Not investing in the right instrument could mean losing out on the potential returns of investment. Also, choosing one investment tool for such an important part of life can be confusing, hence, it's better to understand these investment instruments properly before taking a decision.
Financial instruments such as mutual funds, stocks, fixed deposit, real estate, along with national pension scheme (NPS) and employees’ provident fund (EPF), are some of the most common avenues looked at by investors to have a smooth and financially safe retirement.
Even though EPF and NPS are great options for retirement, experts say both come with their own set of merits and demerits. For instance, with NPS investors get to choose from 3 investment options- equity, corporate debt, and government bonds, whereas with EPF the investments go in debt instruments predominantly. Hence, with higher exposure to equities in NPS, investing in it can fetch higher returns for investors.
The employee has to make a minimum contribution of 12 per cent of his/her salary per month, which is matched by the employer towards EPS. However, the employee can voluntarily increase their share of the EPF contribution. These contributions are made towards the retirement fund of the employee.
Investing in EPF is not mandatory, for employees earning more than Rs 15,000 per month, however, for those earning below Rs 15,000 have to mandatorily contribute towards it. One can make a full withdrawal from their EPF corpus when one reaches 58 years of age. Having said that, partial withdrawals can also be made under certain circumstances such as medical issues, house construction, education, etc. but only up to a certain limit.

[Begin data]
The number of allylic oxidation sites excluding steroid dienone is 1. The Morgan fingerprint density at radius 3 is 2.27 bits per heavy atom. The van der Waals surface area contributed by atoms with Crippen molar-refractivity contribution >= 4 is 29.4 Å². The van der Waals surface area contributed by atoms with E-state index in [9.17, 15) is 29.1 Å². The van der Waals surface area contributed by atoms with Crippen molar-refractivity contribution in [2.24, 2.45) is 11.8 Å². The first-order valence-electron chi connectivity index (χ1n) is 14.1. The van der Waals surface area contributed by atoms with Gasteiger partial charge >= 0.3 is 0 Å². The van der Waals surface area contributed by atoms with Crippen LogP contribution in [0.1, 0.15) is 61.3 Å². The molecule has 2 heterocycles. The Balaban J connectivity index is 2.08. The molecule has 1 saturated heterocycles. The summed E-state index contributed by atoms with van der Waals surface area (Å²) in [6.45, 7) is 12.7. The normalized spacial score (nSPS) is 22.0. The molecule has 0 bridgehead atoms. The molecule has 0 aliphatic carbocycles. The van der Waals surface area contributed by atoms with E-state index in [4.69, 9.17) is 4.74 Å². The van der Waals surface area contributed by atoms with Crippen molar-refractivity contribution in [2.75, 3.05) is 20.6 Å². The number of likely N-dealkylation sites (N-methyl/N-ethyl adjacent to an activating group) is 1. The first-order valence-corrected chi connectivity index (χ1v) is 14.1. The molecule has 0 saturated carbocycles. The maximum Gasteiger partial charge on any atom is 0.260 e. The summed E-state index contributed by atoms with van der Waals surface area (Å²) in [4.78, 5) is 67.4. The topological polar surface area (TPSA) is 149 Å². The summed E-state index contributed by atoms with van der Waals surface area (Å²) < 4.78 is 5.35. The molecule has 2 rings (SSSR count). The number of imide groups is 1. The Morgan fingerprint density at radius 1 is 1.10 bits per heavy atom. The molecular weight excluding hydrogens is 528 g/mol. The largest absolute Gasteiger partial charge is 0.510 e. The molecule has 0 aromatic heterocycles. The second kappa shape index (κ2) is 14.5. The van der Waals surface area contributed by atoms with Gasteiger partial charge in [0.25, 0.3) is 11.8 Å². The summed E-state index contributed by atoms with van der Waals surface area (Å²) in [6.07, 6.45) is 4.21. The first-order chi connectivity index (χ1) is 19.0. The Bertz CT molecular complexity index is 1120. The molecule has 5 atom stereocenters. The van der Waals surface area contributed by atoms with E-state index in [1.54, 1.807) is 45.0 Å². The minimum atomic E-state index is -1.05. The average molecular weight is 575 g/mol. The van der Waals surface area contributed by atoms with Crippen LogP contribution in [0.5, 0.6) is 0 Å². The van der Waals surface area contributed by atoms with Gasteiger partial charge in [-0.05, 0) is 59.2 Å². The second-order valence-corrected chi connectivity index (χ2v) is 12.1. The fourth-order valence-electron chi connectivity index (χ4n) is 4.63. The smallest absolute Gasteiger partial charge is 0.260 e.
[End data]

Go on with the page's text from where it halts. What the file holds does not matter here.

EPF is tax-free not only from the accrued interest but also from the accumulation on withdrawal for investments made up to Rs 1.50 lakh under Section 80C, as it falls under the EEE category (Exempt exempt exempt).
National Pension Scheme (NPS)
NPS is not a mandatory contribution scheme, unlike EPF. An investor has to open an NPS account on their own, wherein the minimum contribution is set at Rs 500 in Tier I and Rs 1000 in Tier-II accounts. There is no investment limit set for NPS accounts.
One of the biggest drawbacks of NPS is that after the withdrawal of the corpus once the subscribers reach the age of 60, it is compulsory to invest 40 per cent of the corpus in an annuity plan. Subscribers can withdraw the rest lump sum of 60 per cent from their corpus. Also, only after the 10th year of subscription, partial withdrawals can be made by the subscriber up to 25 per cent of his/her NPS savings.
Among tax benefits, NPS subscribers get full tax-exemption up to the limit of Rs 1.5 lakh under section 80C, along with tax-exemption of up to Rs 50,000 under Sec 80CCD (1B). Employees can also claim deduction under section 80CCD (2), on the employer’s contribution made towards employees’ NPS account, of up to 10 per cent of the basic salary plus DA.
What should you do?
As NPS and EPF both come with their own merits and demerits, experts suggest investors should opt for a combination of both the schemes to take advantage, especially for investors planning for retirement. Opting for a combination of both the schemes will benefit with not only the returns from NPS over EPF but also the zero risk of EPF and taxation benefits of Rs 2 lakhs, together.
Experts say not investing in the right instrument could mean losing out on the potential returns of investment. Also, choosing one investment tool for such an important part of life can be confusing, hence, it’s better to understand these investment instruments properly before taking a decision.